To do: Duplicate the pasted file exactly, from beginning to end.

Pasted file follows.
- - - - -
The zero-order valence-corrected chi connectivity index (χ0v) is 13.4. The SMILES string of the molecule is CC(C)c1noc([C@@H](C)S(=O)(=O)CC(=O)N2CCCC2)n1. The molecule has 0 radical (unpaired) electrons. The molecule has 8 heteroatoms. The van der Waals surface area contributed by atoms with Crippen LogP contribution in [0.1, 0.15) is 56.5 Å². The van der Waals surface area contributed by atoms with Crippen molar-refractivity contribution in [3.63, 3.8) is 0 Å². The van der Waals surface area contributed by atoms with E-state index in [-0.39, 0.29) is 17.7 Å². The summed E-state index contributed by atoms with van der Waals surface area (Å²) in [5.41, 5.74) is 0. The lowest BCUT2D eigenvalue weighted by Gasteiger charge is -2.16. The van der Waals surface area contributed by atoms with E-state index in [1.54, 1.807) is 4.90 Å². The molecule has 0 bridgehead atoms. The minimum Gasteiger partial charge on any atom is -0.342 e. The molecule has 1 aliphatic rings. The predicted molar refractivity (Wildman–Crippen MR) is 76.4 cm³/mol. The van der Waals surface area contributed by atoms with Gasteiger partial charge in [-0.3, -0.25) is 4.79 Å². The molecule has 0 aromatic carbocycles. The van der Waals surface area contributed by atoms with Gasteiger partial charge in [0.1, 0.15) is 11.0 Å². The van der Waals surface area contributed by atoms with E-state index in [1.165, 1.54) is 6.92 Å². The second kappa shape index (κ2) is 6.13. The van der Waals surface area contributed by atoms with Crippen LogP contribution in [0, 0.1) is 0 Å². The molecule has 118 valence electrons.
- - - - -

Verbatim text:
The zero-order valence-corrected chi connectivity index (χ0v) is 13.4. The SMILES string of the molecule is CC(C)c1noc([C@@H](C)S(=O)(=O)CC(=O)N2CCCC2)n1. The molecule has 0 radical (unpaired) electrons. The molecule has 8 heteroatoms. The van der Waals surface area contributed by atoms with Crippen LogP contribution in [0.1, 0.15) is 56.5 Å². The van der Waals surface area contributed by atoms with Crippen molar-refractivity contribution in [3.63, 3.8) is 0 Å². The van der Waals surface area contributed by atoms with E-state index in [-0.39, 0.29) is 17.7 Å². The summed E-state index contributed by atoms with van der Waals surface area (Å²) in [5.41, 5.74) is 0. The lowest BCUT2D eigenvalue weighted by Gasteiger charge is -2.16. The van der Waals surface area contributed by atoms with E-state index in [1.54, 1.807) is 4.90 Å². The molecule has 0 bridgehead atoms. The minimum Gasteiger partial charge on any atom is -0.342 e. The molecule has 1 aliphatic rings. The predicted molar refractivity (Wildman–Crippen MR) is 76.4 cm³/mol. The van der Waals surface area contributed by atoms with Gasteiger partial charge in [-0.3, -0.25) is 4.79 Å². The molecule has 0 aromatic carbocycles. The van der Waals surface area contributed by atoms with Gasteiger partial charge in [0.1, 0.15) is 11.0 Å². The van der Waals surface area contributed by atoms with E-state index in [1.165, 1.54) is 6.92 Å². The second kappa shape index (κ2) is 6.13. The van der Waals surface area contributed by atoms with Crippen LogP contribution in [0, 0.1) is 0 Å². The molecule has 118 valence electrons.